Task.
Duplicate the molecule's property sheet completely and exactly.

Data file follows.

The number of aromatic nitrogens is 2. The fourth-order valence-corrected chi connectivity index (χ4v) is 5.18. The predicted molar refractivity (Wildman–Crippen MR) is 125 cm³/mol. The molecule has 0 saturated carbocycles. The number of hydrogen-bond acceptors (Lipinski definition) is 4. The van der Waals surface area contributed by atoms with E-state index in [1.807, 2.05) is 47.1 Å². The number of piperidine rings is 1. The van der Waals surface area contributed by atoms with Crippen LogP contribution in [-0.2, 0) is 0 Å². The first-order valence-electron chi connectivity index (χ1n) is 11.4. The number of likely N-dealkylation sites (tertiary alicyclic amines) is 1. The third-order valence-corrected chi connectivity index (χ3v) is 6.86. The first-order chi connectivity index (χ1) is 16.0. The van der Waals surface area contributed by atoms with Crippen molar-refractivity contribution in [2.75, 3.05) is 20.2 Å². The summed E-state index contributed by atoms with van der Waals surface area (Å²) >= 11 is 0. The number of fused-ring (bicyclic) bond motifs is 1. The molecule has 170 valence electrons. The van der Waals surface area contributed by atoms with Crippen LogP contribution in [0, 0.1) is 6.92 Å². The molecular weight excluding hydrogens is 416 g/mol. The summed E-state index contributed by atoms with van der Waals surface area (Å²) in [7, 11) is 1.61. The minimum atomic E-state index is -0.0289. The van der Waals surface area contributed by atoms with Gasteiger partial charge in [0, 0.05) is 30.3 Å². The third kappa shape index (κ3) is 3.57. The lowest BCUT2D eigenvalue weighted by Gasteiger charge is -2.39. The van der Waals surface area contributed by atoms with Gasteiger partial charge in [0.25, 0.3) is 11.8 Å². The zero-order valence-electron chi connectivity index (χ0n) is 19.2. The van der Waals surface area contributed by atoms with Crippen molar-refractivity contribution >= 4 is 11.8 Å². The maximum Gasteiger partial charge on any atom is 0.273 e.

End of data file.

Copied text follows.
The number of aromatic nitrogens is 2. The fourth-order valence-corrected chi connectivity index (χ4v) is 5.18. The predicted molar refractivity (Wildman–Crippen MR) is 125 cm³/mol. The molecule has 0 saturated carbocycles. The number of hydrogen-bond acceptors (Lipinski definition) is 4. The van der Waals surface area contributed by atoms with E-state index in [1.807, 2.05) is 47.1 Å². The number of piperidine rings is 1. The van der Waals surface area contributed by atoms with Crippen LogP contribution in [-0.2, 0) is 0 Å². The first-order valence-electron chi connectivity index (χ1n) is 11.4. The number of likely N-dealkylation sites (tertiary alicyclic amines) is 1. The third-order valence-corrected chi connectivity index (χ3v) is 6.86. The first-order chi connectivity index (χ1) is 16.0. The van der Waals surface area contributed by atoms with Crippen molar-refractivity contribution in [2.75, 3.05) is 20.2 Å². The summed E-state index contributed by atoms with van der Waals surface area (Å²) >= 11 is 0. The number of fused-ring (bicyclic) bond motifs is 1. The molecule has 170 valence electrons. The van der Waals surface area contributed by atoms with Crippen LogP contribution in [0, 0.1) is 6.92 Å². The molecular weight excluding hydrogens is 416 g/mol. The summed E-state index contributed by atoms with van der Waals surface area (Å²) in [7, 11) is 1.61. The minimum atomic E-state index is -0.0289. The van der Waals surface area contributed by atoms with Gasteiger partial charge in [0, 0.05) is 30.3 Å². The third kappa shape index (κ3) is 3.57. The lowest BCUT2D eigenvalue weighted by Gasteiger charge is -2.39. The van der Waals surface area contributed by atoms with Gasteiger partial charge in [0.25, 0.3) is 11.8 Å². The zero-order valence-electron chi connectivity index (χ0n) is 19.2. The van der Waals surface area contributed by atoms with Crippen molar-refractivity contribution >= 4 is 11.8 Å². The maximum Gasteiger partial charge on any atom is 0.273 e.